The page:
🇺🇸 If it’s close and contested it may be a while before the winner is known and markets won’t like the uncertainty.

Delays in counting postal votes may mean it takes longer to get a result, Trump’s refusal to guarantee to go peacefully should be taken “seriously but not literally”. It’s  hard to see him starting a civil war and senior Republicans have not supported him on this with Senate majority leader McConnell saying, “there will be an orderly transition just as there has been every four years since 1792.”;

🇺🇸 If ultimately Trump is the winner, US shares may initially celebrate and outperform global and Australian shares but would be vulnerable next year as the trade war with China ramps up again; and

🇺🇸 Interestingly, the best average market returns (16.4% pa) has actually occurred when there has been a Democrat president and Republican control of the House and/or the Senate. But ultimately, it’s all about broader market conditions.

3.  So why aren’t markets fretting?

On the face of it, you’d expect markets might have been fretting more in the last few weeks with Biden being out in front and promising higher taxes and more regulation.

In addition to higher corporate and top marginal tax rates, an increase in regulation and a rise in the cost of carbon, which is expected to weigh on energy companies when they are already struggling, are negative for the growth outlook.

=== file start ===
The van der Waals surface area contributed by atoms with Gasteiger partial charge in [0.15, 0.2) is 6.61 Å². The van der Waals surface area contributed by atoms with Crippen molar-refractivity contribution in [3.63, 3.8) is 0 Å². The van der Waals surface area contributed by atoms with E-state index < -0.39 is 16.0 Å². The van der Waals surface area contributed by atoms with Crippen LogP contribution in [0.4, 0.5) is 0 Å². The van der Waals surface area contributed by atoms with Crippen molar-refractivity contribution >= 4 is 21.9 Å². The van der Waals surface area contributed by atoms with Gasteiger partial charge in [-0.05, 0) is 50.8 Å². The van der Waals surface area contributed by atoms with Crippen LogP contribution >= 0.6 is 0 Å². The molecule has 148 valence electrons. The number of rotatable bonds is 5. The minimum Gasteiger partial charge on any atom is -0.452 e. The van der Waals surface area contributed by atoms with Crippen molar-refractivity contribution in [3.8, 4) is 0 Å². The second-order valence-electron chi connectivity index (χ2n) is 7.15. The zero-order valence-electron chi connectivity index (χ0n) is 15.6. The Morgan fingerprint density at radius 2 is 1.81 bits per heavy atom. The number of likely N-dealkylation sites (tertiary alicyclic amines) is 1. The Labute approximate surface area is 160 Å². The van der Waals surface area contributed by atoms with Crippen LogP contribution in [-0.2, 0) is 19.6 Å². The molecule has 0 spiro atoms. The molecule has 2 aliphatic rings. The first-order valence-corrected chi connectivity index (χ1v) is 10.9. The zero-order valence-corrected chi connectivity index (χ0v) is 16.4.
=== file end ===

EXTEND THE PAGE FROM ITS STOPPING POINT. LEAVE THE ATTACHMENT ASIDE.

For example, the rise in the corporate tax rate would knock around 6% off earnings per share for S&P 500 companies. In particular, these measures may reverse some of the supply side boost provided by Trump.

However, it’s never that simple, especially with all the variables at play this year. From Dr Shane Oliver, chief economist at AMP Capital, here’s a few possible reasons why the market isn’t fretting:

  • The negative impact of higher taxes and more regulation would be offset by more fiscal stimulus under Democrats. Increased infrastructure spending could also help here. Once in office, Biden may dampen down his planned tax hikes, particularly if the economy is still weak;
  • A clear Democrat victory would avert a worse case contested election;
  • Biden will likely mean more stable policymaking with less trade wars. Biden’s trade and foreign policy is focussed more on strengthening ties with Europe and a diplomatic approach to dealing with China. Remember that 2018 which saw trade wars escalate under Trump was not a good for shares; and
  • Quite aside from the above – after 2016, where polling is generally seen to have got it wrong, many people may simply not be believing the current odds ie. they don’t believe Biden is a sure bet.
C) In-depth analysis